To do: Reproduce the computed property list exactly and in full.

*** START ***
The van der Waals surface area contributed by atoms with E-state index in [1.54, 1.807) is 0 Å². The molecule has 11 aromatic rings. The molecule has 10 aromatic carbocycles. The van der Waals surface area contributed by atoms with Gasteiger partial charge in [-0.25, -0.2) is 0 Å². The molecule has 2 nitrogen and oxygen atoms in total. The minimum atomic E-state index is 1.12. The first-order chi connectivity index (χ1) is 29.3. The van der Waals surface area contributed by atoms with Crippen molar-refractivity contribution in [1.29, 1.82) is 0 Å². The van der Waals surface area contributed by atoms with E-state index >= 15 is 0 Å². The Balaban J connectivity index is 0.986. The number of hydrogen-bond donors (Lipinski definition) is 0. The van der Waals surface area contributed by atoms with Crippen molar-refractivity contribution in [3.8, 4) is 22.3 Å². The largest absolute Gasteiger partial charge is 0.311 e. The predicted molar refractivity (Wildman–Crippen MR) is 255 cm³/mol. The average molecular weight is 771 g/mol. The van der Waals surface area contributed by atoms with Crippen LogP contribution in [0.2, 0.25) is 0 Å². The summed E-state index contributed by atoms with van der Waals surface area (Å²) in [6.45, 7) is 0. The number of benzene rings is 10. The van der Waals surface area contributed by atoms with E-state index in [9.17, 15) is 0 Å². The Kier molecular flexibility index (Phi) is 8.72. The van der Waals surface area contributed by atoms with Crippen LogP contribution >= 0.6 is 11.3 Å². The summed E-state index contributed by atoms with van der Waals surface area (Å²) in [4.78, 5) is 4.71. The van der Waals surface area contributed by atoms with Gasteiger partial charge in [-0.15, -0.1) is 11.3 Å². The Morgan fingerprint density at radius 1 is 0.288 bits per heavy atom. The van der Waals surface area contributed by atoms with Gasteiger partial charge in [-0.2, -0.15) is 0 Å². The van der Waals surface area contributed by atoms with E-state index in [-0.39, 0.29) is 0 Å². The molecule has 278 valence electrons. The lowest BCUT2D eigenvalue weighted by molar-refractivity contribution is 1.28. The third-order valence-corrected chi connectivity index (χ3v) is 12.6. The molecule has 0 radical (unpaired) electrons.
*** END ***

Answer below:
The van der Waals surface area contributed by atoms with E-state index in [1.54, 1.807) is 0 Å². The molecule has 11 aromatic rings. The molecule has 10 aromatic carbocycles. The van der Waals surface area contributed by atoms with Gasteiger partial charge in [-0.25, -0.2) is 0 Å². The molecule has 2 nitrogen and oxygen atoms in total. The minimum atomic E-state index is 1.12. The first-order chi connectivity index (χ1) is 29.3. The van der Waals surface area contributed by atoms with Crippen molar-refractivity contribution in [1.29, 1.82) is 0 Å². The van der Waals surface area contributed by atoms with E-state index >= 15 is 0 Å². The Balaban J connectivity index is 0.986. The number of hydrogen-bond donors (Lipinski definition) is 0. The van der Waals surface area contributed by atoms with Crippen molar-refractivity contribution in [3.8, 4) is 22.3 Å². The largest absolute Gasteiger partial charge is 0.311 e. The predicted molar refractivity (Wildman–Crippen MR) is 255 cm³/mol. The average molecular weight is 771 g/mol. The van der Waals surface area contributed by atoms with Crippen LogP contribution in [0.2, 0.25) is 0 Å². The summed E-state index contributed by atoms with van der Waals surface area (Å²) in [6.45, 7) is 0. The number of benzene rings is 10. The van der Waals surface area contributed by atoms with E-state index in [9.17, 15) is 0 Å². The Kier molecular flexibility index (Phi) is 8.72. The van der Waals surface area contributed by atoms with Crippen LogP contribution >= 0.6 is 11.3 Å². The summed E-state index contributed by atoms with van der Waals surface area (Å²) in [4.78, 5) is 4.71. The van der Waals surface area contributed by atoms with Gasteiger partial charge in [-0.15, -0.1) is 11.3 Å². The Morgan fingerprint density at radius 1 is 0.288 bits per heavy atom. The van der Waals surface area contributed by atoms with Gasteiger partial charge in [-0.2, -0.15) is 0 Å². The van der Waals surface area contributed by atoms with E-state index in [-0.39, 0.29) is 0 Å². The molecule has 278 valence electrons. The lowest BCUT2D eigenvalue weighted by molar-refractivity contribution is 1.28. The third-order valence-corrected chi connectivity index (χ3v) is 12.6. The molecule has 0 radical (unpaired) electrons.